Monday, November 3, 2008
The Dead Zone Review
The Dead Zone is a 1983 movie featuring a more serious Christopher Walken and provides a very scary story, if you allow yourself to stick with it, because it is another Stephen King slow burner.
The movie surrounds a school teacher who finds himself in a car accident and sits in a coma. He then wakes up and 5 years have passed by and all of his former life situations have passed on and are different. He also notices he has a new power, the power to see a person past, present, and future by just touching them.
Here is a trailer for the 1983 Science Fiction classic The Dead Zone:
John Smith, our character, transitions into regular life however he’s nothing more than an outcast instead of a teacher. He is eventually thrown into a scary world when he helps track a serial killer who’s baffled authorities. After this he meets a politician who is going to cause a nuclear war, and he must stop him at all costs. He takes things into his own hands and even tries to get the future president Shot, and after failing at his attempt, he ends up touching him one last time to see that the future has been changed, but in the process he dies.
The Stephen King Novel “The Dead Zone” is a very large book to go through, as is most of Stephen King’s stories, and this film seems very long to me. Walken is way more serious in this movie than in recent years, and he tends to be hard to watch, considering that the movie has to take time to elapse time and show you Johnny’s transition from happy go lucky guy to fortune teller. (for lack of a better word) The length of the film is not over 2 hours, but it sure feels that way at times.
The director, David Cronenberg, definitely lends his hands to this movie with some great scenarios. He shows you the fear of human emotion is such a dry and often times lengthy transformations of human condition, and deep rooted psychological fear. One such time is the suicide attempt via a pair of scissor’s, where the camera slowly shows you the methodical and very much Asian ritualistic suicide that is to occur, but not necessarily showing you the gore that is to come.
Why The Dead Zone is Scary: The scariest part of this film is the fact that John has no control. He gets into the accident and lays there for 5 years and life goes on. One of my personal fears is that life goes on without me and I am not remembered or waited for. John’s girlfriend moves on and gets married and has children, she does not wait for him. It’s hard to ask someone to wait given the circumstances. Car Accidents so severe that you are in a coma are not TOO unlikely even today, and the reality of such things causes fear and separation amongst many horror fans.
If your visceral senses are not shaken at all by this, then consider Walken’s character and his NEW power of sorts. He now sees the future by touch, and unlike the movies where the hero is somewhat celebrated, he is shunned as a weirdo and even after he helps the Police find a killer he’s not the same teacher and tutor he once was. He’s lost his “normalcy”. Imagine if you couldn’t return to that which you were, and the focal point of your loss is due to a car accident?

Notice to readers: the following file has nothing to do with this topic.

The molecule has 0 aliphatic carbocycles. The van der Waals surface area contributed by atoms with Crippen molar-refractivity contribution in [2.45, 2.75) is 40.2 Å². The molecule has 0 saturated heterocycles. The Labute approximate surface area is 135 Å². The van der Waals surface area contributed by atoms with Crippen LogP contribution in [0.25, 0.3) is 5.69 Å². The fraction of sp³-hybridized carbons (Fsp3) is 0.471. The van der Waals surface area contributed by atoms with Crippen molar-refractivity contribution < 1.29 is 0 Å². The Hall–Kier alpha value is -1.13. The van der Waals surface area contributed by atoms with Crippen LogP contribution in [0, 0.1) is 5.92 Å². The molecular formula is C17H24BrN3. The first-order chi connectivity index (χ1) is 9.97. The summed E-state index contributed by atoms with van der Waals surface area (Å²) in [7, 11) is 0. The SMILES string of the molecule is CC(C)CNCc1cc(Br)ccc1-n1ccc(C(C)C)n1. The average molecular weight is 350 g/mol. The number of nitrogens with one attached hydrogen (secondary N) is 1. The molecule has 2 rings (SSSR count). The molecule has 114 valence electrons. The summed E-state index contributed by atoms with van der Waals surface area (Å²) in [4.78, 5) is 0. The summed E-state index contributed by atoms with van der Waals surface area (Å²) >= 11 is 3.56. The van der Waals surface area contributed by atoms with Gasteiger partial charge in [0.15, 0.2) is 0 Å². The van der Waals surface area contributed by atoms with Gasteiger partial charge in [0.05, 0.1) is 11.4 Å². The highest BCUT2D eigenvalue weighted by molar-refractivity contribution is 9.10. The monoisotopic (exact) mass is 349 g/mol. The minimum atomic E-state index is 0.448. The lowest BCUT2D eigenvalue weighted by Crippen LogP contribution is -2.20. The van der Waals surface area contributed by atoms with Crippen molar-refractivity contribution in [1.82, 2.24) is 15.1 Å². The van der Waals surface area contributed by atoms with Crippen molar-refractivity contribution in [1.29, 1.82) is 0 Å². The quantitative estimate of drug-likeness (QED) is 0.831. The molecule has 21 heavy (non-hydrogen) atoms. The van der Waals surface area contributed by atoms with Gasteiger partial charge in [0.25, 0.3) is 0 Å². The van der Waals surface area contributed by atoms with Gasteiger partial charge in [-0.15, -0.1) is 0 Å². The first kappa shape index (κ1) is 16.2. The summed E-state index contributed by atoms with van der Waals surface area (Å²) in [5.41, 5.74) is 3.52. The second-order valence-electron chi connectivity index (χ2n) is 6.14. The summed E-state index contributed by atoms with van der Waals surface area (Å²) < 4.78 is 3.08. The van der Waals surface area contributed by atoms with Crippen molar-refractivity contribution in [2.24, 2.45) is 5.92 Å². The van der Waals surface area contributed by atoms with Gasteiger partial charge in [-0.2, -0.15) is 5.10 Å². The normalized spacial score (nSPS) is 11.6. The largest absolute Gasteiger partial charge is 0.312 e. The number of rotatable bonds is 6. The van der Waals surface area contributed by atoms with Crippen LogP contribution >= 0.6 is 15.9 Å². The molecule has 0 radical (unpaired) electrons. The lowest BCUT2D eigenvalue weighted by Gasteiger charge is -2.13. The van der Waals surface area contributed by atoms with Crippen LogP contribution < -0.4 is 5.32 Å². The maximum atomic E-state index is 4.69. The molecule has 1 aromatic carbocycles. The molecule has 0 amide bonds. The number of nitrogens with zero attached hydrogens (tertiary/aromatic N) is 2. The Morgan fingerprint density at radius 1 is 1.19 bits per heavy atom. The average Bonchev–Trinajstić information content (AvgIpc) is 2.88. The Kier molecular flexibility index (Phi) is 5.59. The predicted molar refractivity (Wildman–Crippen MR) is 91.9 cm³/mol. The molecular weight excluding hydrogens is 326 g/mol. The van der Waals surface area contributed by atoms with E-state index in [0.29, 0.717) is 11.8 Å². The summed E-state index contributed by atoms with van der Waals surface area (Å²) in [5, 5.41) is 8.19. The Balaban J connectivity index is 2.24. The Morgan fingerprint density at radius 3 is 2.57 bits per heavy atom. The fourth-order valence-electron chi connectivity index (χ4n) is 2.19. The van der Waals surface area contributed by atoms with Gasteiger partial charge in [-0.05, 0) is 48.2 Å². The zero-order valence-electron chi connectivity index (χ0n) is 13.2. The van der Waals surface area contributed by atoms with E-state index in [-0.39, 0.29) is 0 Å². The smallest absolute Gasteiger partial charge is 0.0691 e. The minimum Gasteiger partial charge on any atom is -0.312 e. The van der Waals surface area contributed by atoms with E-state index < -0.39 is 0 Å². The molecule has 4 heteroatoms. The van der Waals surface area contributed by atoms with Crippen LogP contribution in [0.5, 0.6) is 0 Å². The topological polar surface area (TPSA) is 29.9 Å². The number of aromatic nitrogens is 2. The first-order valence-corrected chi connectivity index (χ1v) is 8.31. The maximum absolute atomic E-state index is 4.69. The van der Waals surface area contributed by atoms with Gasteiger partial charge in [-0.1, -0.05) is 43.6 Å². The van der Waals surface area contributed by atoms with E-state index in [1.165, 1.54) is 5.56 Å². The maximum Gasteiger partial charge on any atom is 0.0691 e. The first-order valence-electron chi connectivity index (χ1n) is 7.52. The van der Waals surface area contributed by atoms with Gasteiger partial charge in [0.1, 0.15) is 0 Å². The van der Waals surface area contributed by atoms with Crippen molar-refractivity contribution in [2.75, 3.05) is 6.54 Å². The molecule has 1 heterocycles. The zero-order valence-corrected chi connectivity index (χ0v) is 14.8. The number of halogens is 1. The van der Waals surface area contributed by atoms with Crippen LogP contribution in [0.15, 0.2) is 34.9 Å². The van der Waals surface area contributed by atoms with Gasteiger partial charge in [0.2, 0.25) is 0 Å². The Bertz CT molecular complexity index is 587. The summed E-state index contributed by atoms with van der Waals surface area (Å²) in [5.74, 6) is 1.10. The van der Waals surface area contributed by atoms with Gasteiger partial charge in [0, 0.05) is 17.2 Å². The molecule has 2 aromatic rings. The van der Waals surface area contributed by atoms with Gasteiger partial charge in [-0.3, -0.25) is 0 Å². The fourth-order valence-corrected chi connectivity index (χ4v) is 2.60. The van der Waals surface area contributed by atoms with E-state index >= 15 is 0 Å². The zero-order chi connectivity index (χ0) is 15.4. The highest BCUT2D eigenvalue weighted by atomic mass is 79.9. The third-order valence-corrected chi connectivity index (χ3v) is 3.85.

Not scary for you? Then consider knowing that someone that is going to be going into power will cause the end of the world. Think of the anxiety and fear that you will have if you know something and no one believes you! Not only that, consider the pressure of having to do something, lest the world dies and you did nothing.
The Dead Zone is scary on a very human emotional level. It’s a piece of science fiction horror that doesn’t rely heavily on gore, and jump scenes but rather unfolds in a very odd and nightmarish way. It is a credit to Cronenberg for showing this film without relying on cheap ploys and letting the acting really carry the fear and shock value that is needed for this category. It’s scary to me to think that some might claim to know the future and really see the future to an extent that no one believes them. I for one would hate to know too much, because with great knowledge comes great sorrow. This is the epitome of the message found in The Dead Zone, a very scary film on an emotional level, not necessarily on a visual level. A strong adaptation to the Stephen King novel of the same name, but NOT a well paced movie. I recommend The Dead Zone for Stephen King fans and Christopher Walken fans alike, however it’s far too slow for my particular tastes. The Dead Zone offers enough science fiction and true human emotion to garner it a scary film, just not the most entertaining of films at times.
Bonus points: A great parody of The Dead Zone was featured on The Simpsons a few years back when Ned Flanders has the same ailment as our hero in this film. In the “Ned Zone” Ned Flanders must stop Homer Simpson from killing the world with a Nuclear Explosion and eventually shoots him, and doesn’t change the future after all. A much better presentation of the same idea, if you ask me.
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